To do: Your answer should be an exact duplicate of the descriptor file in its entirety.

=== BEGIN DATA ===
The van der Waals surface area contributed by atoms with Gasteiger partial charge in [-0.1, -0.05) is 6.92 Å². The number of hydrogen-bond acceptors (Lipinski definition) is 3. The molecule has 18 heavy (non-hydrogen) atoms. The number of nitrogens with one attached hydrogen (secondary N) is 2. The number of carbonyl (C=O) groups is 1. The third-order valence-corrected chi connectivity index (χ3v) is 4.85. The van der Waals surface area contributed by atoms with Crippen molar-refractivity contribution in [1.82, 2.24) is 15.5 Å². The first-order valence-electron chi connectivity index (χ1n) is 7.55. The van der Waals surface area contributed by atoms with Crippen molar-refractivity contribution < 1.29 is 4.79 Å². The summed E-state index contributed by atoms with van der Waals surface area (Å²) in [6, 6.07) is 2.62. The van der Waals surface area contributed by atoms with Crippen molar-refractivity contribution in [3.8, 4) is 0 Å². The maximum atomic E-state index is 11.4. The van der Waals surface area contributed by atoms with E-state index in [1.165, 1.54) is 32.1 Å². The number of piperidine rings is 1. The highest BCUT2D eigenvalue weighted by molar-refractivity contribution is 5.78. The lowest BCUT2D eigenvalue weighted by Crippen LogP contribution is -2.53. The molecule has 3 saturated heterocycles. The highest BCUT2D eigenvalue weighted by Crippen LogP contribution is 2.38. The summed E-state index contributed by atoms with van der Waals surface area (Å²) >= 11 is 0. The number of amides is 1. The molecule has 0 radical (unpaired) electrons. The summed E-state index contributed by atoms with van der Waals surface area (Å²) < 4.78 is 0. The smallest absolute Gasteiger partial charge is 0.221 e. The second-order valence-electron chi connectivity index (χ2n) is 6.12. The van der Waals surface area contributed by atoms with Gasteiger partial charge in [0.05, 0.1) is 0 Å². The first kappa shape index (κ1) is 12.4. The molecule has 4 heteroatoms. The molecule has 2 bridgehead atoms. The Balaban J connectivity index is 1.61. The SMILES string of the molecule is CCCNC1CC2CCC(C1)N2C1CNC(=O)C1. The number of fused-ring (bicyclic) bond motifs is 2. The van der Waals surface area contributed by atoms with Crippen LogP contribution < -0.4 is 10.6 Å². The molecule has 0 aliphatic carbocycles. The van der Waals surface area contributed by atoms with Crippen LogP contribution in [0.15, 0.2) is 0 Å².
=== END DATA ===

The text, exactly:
The van der Waals surface area contributed by atoms with Gasteiger partial charge in [-0.1, -0.05) is 6.92 Å². The number of hydrogen-bond acceptors (Lipinski definition) is 3. The molecule has 18 heavy (non-hydrogen) atoms. The number of nitrogens with one attached hydrogen (secondary N) is 2. The number of carbonyl (C=O) groups is 1. The third-order valence-corrected chi connectivity index (χ3v) is 4.85. The van der Waals surface area contributed by atoms with Crippen molar-refractivity contribution in [1.82, 2.24) is 15.5 Å². The first-order valence-electron chi connectivity index (χ1n) is 7.55. The van der Waals surface area contributed by atoms with Crippen molar-refractivity contribution < 1.29 is 4.79 Å². The summed E-state index contributed by atoms with van der Waals surface area (Å²) in [6, 6.07) is 2.62. The van der Waals surface area contributed by atoms with Crippen molar-refractivity contribution in [3.8, 4) is 0 Å². The maximum atomic E-state index is 11.4. The van der Waals surface area contributed by atoms with E-state index in [1.165, 1.54) is 32.1 Å². The number of piperidine rings is 1. The highest BCUT2D eigenvalue weighted by molar-refractivity contribution is 5.78. The lowest BCUT2D eigenvalue weighted by Crippen LogP contribution is -2.53. The molecule has 3 saturated heterocycles. The highest BCUT2D eigenvalue weighted by Crippen LogP contribution is 2.38. The summed E-state index contributed by atoms with van der Waals surface area (Å²) >= 11 is 0. The number of amides is 1. The molecule has 0 radical (unpaired) electrons. The summed E-state index contributed by atoms with van der Waals surface area (Å²) < 4.78 is 0. The smallest absolute Gasteiger partial charge is 0.221 e. The second-order valence-electron chi connectivity index (χ2n) is 6.12. The van der Waals surface area contributed by atoms with Gasteiger partial charge in [0.05, 0.1) is 0 Å². The first kappa shape index (κ1) is 12.4. The molecule has 4 heteroatoms. The molecule has 2 bridgehead atoms. The Balaban J connectivity index is 1.61. The SMILES string of the molecule is CCCNC1CC2CCC(C1)N2C1CNC(=O)C1. The number of fused-ring (bicyclic) bond motifs is 2. The van der Waals surface area contributed by atoms with Crippen LogP contribution < -0.4 is 10.6 Å². The molecule has 0 aliphatic carbocycles. The van der Waals surface area contributed by atoms with Crippen LogP contribution in [0.15, 0.2) is 0 Å².